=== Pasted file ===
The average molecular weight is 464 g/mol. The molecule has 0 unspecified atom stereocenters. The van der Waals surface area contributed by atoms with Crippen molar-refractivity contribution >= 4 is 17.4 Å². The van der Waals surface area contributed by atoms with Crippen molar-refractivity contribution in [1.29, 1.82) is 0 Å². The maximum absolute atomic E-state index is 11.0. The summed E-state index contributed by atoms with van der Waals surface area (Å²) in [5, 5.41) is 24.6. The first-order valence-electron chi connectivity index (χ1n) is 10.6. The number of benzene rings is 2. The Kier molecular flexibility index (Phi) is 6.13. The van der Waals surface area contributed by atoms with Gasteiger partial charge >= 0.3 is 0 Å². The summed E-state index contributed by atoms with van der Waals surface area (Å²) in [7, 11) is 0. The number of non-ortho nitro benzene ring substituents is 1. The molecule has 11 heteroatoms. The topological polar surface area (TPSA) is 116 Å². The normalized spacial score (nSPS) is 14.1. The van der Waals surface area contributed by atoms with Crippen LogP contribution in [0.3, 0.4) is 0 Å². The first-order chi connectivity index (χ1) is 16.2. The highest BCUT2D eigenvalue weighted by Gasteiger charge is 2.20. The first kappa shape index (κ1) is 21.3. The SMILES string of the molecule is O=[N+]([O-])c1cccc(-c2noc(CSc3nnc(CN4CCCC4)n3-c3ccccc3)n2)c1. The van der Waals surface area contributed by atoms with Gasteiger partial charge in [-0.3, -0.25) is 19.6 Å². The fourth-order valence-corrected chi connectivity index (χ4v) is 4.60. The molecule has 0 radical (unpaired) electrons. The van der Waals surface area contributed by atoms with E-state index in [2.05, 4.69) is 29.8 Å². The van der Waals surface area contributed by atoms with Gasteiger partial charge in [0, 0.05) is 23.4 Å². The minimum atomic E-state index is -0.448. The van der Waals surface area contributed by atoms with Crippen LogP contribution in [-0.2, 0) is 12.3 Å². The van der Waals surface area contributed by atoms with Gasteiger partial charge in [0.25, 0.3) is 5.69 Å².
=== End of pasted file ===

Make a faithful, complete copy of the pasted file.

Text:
The average molecular weight is 464 g/mol. The molecule has 0 unspecified atom stereocenters. The van der Waals surface area contributed by atoms with Crippen molar-refractivity contribution >= 4 is 17.4 Å². The van der Waals surface area contributed by atoms with Crippen molar-refractivity contribution in [1.29, 1.82) is 0 Å². The maximum absolute atomic E-state index is 11.0. The summed E-state index contributed by atoms with van der Waals surface area (Å²) in [5, 5.41) is 24.6. The first-order valence-electron chi connectivity index (χ1n) is 10.6. The number of benzene rings is 2. The Kier molecular flexibility index (Phi) is 6.13. The van der Waals surface area contributed by atoms with Gasteiger partial charge >= 0.3 is 0 Å². The summed E-state index contributed by atoms with van der Waals surface area (Å²) in [7, 11) is 0. The number of non-ortho nitro benzene ring substituents is 1. The molecule has 11 heteroatoms. The topological polar surface area (TPSA) is 116 Å². The normalized spacial score (nSPS) is 14.1. The van der Waals surface area contributed by atoms with Crippen LogP contribution in [0.3, 0.4) is 0 Å². The first-order chi connectivity index (χ1) is 16.2. The highest BCUT2D eigenvalue weighted by Gasteiger charge is 2.20. The first kappa shape index (κ1) is 21.3. The SMILES string of the molecule is O=[N+]([O-])c1cccc(-c2noc(CSc3nnc(CN4CCCC4)n3-c3ccccc3)n2)c1. The van der Waals surface area contributed by atoms with Gasteiger partial charge in [-0.3, -0.25) is 19.6 Å². The fourth-order valence-corrected chi connectivity index (χ4v) is 4.60. The molecule has 0 radical (unpaired) electrons. The van der Waals surface area contributed by atoms with E-state index in [2.05, 4.69) is 29.8 Å². The van der Waals surface area contributed by atoms with Gasteiger partial charge in [0, 0.05) is 23.4 Å². The minimum atomic E-state index is -0.448. The van der Waals surface area contributed by atoms with Crippen LogP contribution in [-0.2, 0) is 12.3 Å². The van der Waals surface area contributed by atoms with Gasteiger partial charge in [0.25, 0.3) is 5.69 Å².